Dodgers: Diego Cartaya, C (No. 11) — MLB Pipeline’s top-rated international amateur in the 2018 class, Cartaya signed for $2.5 million out of Venezuela. Often compared to Salvador Perez, he has the tools to make a difference offensively and defensively and hit .281/.343/.432 between two Rookie-ball stops in his 2019 pro debut.

Giants: Alexander Canario, OF (No. 7) — Signed for $60,000 out of the Dominican Republic in 2019, Canario possesses the quickest bat in San Francisco’s system and batted .318/.377/.623 with 16 homers in 59 games between the Rookie and short-season levels last year. He fits the right-field profile well and could have even more value if he’s able to stick in center.

Padres: Reggie Lawson, RHP (No. 21) — The Padres’ second-round pick in the 2016 Draft, Lawson spent much of the ’19 season on the injured list with a balky right elbow, but he returned late in the season to make six starts for Double-A Amarillo, then dominated while making three impressive outings in the Arizona Fall League (0.82 ERA, 14 K, 11 IP), where he operated with a mid-90s fastball, a sharp, 12-to-6 curveball and a promising changeup. With his blend of size and stuff, Lawson could break out in earnest with a healthy 2020 campaign.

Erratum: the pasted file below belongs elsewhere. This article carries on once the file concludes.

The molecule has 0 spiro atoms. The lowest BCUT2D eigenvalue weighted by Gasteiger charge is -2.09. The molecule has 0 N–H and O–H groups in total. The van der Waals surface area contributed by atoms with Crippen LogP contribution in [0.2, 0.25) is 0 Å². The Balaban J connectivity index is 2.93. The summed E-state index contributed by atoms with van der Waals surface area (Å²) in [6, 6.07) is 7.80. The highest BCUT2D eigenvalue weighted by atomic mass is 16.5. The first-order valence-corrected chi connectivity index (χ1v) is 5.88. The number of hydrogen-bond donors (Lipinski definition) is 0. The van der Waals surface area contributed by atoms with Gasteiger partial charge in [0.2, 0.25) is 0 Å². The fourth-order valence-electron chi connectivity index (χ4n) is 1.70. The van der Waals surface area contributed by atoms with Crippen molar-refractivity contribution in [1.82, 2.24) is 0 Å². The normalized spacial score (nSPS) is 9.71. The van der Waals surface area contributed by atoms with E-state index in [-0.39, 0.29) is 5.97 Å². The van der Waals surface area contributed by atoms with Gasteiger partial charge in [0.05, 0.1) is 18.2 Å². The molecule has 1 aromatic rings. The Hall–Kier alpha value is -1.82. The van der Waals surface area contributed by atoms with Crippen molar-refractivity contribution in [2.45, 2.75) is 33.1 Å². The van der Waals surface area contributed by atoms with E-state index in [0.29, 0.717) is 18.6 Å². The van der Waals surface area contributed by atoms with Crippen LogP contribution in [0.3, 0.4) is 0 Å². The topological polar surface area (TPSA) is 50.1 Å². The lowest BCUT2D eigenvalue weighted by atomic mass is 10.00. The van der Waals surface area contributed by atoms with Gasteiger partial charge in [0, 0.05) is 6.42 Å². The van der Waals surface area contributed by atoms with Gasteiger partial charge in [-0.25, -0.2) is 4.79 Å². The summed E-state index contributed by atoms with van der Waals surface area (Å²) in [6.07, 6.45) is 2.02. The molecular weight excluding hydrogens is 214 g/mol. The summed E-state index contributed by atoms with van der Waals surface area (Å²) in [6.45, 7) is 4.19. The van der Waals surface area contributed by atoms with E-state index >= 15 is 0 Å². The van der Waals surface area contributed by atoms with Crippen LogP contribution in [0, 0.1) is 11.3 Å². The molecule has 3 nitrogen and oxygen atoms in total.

Rockies: Helcris Olivarez, LHP (No. 25) — Olivarez made his United States debut in 2019 and missed a lot of bats in the Pioneer League (11.76 K/9 in 46 2/3 IP), largely with a very lively fastball. He’ll need to improve his command (4.63 BB/9) and tighten up his secondary stuff, but the ingredients are all there for him to take a big step forward, perhaps with a move to full-season ball.

Jim Callis is a reporter for MLB.com. Follow @jimcallisMLB on Twitter. Listen to him on the weekly Pipeline Podcast.

Mike Rosenbaum is a reporter for MLB.com. Follow him on Twitter at @GoldenSombrero.

Jonathan Mayo is a reporter for MLBPipeline.com. Follow him on Twitter @JonathanMayo and Facebook, and listen to him on the weekly Pipeline Podcast.

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Manwatū rugby mourns the death of ‘elder statesman’ Owen Gleeson | Stuff.co.nz

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WARWICK SMITH/STUFF
Owen Gleeson came from a staunch Manwatū rugby family and was regarded with respect as one of the union’s elder statesmen.